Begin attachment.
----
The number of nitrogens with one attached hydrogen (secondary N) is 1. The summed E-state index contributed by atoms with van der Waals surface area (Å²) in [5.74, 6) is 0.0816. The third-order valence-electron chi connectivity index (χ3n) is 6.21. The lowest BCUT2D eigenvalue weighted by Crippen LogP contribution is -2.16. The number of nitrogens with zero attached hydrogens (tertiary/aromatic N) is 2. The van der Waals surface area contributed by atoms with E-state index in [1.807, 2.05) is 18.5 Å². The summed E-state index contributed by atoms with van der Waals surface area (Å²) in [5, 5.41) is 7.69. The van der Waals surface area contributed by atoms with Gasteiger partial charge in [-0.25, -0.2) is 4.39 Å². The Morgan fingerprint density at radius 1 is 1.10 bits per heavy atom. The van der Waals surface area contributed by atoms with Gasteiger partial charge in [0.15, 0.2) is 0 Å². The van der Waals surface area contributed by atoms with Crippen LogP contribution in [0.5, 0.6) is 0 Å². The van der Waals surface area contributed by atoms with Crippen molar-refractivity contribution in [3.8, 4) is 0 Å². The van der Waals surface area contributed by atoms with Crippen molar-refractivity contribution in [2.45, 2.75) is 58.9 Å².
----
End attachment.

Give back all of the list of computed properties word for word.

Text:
The number of nitrogens with one attached hydrogen (secondary N) is 1. The summed E-state index contributed by atoms with van der Waals surface area (Å²) in [5.74, 6) is 0.0816. The third-order valence-electron chi connectivity index (χ3n) is 6.21. The lowest BCUT2D eigenvalue weighted by Crippen LogP contribution is -2.16. The number of nitrogens with zero attached hydrogens (tertiary/aromatic N) is 2. The van der Waals surface area contributed by atoms with E-state index in [1.807, 2.05) is 18.5 Å². The summed E-state index contributed by atoms with van der Waals surface area (Å²) in [5, 5.41) is 7.69. The van der Waals surface area contributed by atoms with Gasteiger partial charge in [-0.25, -0.2) is 4.39 Å². The Morgan fingerprint density at radius 1 is 1.10 bits per heavy atom. The van der Waals surface area contributed by atoms with Gasteiger partial charge in [0.15, 0.2) is 0 Å². The van der Waals surface area contributed by atoms with Crippen LogP contribution in [0.5, 0.6) is 0 Å². The van der Waals surface area contributed by atoms with Crippen molar-refractivity contribution in [3.8, 4) is 0 Å². The van der Waals surface area contributed by atoms with Crippen molar-refractivity contribution in [2.45, 2.75) is 58.9 Å².